On a day when giants collided at Stamford Bridge and Phil Brown fought for his survival on Humberside, this match was so obviously a footnote that the first words of this report should be "and finally".
And yet, as the Beatles proved 46 years ago to the day when appearing bottom of a seven-act bill on Thank Your Lucky Stars, sometimes something glorious lurks in the shadows. This was an often fabulous and always interesting game of football, a thought that might sustain the handful of Fulham fans on their journey back to London. "It felt more like a 3-3 than a 1-1," their manager, Roy Hodgson, said.
The last half-empty arena his side had appeared in was the Olympic Stadium in Rome on Thursday night which had been scarred by refereeing decisions, including Erik Nevland's dismissal which Hodgson described as "one of the most laughable I have ever seen".
In the less grandiose surroundings of the DW Stadium – which has fewer classical statues but rather better pies – Nevland experienced another kind of frustration as his early header from Bobby Zamora's cross looped over Chris Kirkland and struck the post.
Wigan's response was emphatic. Hodgson wondered aloud how Erik Edman's cross could be knocked down so simply and effectively by Paul Scharner to be finished off by Emmerson Boyce for the centre-half's second goal in three games.
Unlike Hodgson, who admitted that after the breathless drama of their victory over Liverpool and his growing disillusionment with their Europa League campaign he was happy with a point, Roberto Martinez wanted more. "You could use Mark Schwarzer as an example to young people of how effective goalkeepers can be," the Wigan manager remarked. "If we play like that in our next 10 games, we will win eight of them."
Of all Schwarzer's heroics, two saves stood out; both from Charles N'Zogbia. The first from a 30-yard shot was pushed on to the crossbar; the second, after a run of rather more than 30 yards, was turned away at full stretch.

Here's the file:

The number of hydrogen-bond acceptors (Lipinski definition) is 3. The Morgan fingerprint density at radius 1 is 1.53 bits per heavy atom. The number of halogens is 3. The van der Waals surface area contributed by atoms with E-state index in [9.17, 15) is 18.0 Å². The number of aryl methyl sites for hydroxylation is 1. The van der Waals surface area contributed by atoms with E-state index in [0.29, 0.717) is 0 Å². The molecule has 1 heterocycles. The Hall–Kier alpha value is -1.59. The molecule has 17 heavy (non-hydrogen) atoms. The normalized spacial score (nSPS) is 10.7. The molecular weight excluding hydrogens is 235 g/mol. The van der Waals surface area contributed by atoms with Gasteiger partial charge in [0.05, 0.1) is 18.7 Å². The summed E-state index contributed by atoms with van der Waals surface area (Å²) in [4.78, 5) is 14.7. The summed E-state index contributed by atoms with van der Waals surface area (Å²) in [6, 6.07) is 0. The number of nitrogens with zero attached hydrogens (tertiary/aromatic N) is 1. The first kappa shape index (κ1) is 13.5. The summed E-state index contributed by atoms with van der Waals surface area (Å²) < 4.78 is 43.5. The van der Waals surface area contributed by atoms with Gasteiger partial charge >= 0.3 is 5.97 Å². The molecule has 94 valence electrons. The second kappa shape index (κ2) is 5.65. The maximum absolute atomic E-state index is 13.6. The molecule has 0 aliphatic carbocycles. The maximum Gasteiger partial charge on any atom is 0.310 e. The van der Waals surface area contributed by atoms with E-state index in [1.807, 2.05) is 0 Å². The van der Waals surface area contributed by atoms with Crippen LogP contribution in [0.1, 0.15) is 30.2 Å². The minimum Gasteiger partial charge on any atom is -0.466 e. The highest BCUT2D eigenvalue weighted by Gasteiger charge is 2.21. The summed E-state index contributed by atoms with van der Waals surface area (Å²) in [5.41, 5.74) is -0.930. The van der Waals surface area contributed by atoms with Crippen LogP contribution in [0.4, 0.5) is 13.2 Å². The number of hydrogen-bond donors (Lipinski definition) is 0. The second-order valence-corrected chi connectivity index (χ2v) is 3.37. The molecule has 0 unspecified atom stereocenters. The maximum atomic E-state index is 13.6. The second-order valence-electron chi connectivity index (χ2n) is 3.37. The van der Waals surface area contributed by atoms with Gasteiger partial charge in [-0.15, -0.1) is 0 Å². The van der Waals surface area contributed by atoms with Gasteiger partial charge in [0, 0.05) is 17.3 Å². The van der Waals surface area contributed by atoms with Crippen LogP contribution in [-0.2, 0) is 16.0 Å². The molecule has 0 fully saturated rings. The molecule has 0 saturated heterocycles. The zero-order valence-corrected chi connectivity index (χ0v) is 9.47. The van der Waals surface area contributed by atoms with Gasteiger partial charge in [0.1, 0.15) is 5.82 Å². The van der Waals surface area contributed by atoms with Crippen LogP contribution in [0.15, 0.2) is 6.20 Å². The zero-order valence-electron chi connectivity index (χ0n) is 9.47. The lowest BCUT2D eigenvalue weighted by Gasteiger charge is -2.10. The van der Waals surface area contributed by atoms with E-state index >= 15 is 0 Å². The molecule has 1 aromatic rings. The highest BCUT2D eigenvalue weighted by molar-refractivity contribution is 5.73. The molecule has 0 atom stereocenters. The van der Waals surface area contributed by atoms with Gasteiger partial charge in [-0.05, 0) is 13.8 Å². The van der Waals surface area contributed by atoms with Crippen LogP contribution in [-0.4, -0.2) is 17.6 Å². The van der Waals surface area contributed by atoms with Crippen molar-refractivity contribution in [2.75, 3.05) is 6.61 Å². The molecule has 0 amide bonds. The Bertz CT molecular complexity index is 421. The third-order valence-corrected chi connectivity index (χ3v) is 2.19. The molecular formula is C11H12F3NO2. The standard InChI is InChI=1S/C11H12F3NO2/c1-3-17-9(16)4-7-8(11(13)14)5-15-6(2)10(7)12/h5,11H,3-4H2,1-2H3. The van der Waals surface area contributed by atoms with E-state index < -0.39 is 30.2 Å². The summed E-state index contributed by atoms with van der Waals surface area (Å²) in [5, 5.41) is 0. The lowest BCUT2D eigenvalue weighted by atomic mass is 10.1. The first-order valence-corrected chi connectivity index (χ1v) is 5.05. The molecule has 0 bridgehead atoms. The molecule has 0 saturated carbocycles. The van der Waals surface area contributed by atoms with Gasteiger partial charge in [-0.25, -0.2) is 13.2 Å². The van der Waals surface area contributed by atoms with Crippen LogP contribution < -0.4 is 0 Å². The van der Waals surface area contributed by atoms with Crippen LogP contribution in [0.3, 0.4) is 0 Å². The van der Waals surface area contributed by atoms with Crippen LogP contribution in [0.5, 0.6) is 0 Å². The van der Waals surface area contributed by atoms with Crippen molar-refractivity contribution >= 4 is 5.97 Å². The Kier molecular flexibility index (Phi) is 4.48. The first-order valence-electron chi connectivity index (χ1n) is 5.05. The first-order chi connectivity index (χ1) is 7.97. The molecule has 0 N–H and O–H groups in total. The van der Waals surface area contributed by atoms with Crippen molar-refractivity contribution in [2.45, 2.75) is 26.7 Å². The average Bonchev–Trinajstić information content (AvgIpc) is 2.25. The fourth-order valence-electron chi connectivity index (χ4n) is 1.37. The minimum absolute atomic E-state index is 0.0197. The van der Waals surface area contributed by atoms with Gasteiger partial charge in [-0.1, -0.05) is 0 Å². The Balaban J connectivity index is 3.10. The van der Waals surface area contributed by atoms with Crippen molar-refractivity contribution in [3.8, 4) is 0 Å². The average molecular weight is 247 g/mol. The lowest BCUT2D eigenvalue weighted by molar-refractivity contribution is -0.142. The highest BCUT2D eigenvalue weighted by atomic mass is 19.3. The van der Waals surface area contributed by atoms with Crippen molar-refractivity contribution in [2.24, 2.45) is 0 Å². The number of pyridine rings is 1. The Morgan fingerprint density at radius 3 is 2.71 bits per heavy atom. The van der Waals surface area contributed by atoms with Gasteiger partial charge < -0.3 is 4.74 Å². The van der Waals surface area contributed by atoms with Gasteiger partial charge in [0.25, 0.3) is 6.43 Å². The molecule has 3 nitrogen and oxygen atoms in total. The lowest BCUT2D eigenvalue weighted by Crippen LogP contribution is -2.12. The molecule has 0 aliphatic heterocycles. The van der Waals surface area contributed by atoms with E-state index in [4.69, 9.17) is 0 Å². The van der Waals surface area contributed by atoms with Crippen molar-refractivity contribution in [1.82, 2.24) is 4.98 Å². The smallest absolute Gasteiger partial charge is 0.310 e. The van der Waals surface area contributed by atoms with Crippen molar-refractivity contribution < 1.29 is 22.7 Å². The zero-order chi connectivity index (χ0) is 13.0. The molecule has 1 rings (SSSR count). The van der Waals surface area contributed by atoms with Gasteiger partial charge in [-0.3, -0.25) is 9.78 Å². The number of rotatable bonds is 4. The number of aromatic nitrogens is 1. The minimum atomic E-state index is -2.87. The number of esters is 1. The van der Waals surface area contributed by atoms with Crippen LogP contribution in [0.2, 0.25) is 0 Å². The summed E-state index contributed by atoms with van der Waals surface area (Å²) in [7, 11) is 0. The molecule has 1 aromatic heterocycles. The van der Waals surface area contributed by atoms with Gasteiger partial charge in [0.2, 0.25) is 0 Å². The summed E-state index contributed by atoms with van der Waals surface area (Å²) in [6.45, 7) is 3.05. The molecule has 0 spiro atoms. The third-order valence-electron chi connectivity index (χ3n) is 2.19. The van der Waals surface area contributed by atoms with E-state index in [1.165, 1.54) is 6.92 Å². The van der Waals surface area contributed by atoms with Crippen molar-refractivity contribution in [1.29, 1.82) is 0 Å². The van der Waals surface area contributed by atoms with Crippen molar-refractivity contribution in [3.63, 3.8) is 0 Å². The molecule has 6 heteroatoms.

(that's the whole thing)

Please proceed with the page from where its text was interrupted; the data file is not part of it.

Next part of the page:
Under both Martinez and his predecessor, Steve Bruce, Wigan have been adept at unearthing footballers from some of the game's more distant shores. Martinez spent 14 months watching Mohamed Diamé at Rayo Vallecano in the Spanish Second Division and on this evidence the comparisons with a young Patrick Vieira do not sound outlandish.
"He has power, quality and composure on the ball; Vieira had that," said Martinez. "Once he understands the nature of the British game, he will be a special player."
There have been plenty of words used to describe Titus Bramble, whose clumsy tackle on Clint Dempsey as he turned to shoot conceded a penalty that the American converted himself. But perhaps the truest was Bruce's observation that: "Titus doesn't make many mistakes, but when he does, they are always expensive."
Wigan Athletic (4-4-2): Kirkland; Melchiot, Bramble, Boyce, Edman (Sinclair, 78); N'Zogbia, Scharner, Thomas, Diame; Rodallega, Scotland (Koumas, 90). Substitutes not used: Pollitt (gk), Cho, Amaya, Gomez, De Ridder.
Fulham (4-4-2): Schwarzer; Pantsil, Hughes, Hangeland, Konchesky; Duff, Greening (Etuhu, 79), Baird, Dempsey; Zamora, Nevland (Gera, 85). Substitutes not used: Zuberbuhler (gk), Kelly, Riise, Smalling, Dikgacoi.
Referee: P Dowd (Staffordshire).
Booked: Wigan Athletic Edman, Bramble; Fulham Etuhu.
Man of the match: Schwarzer.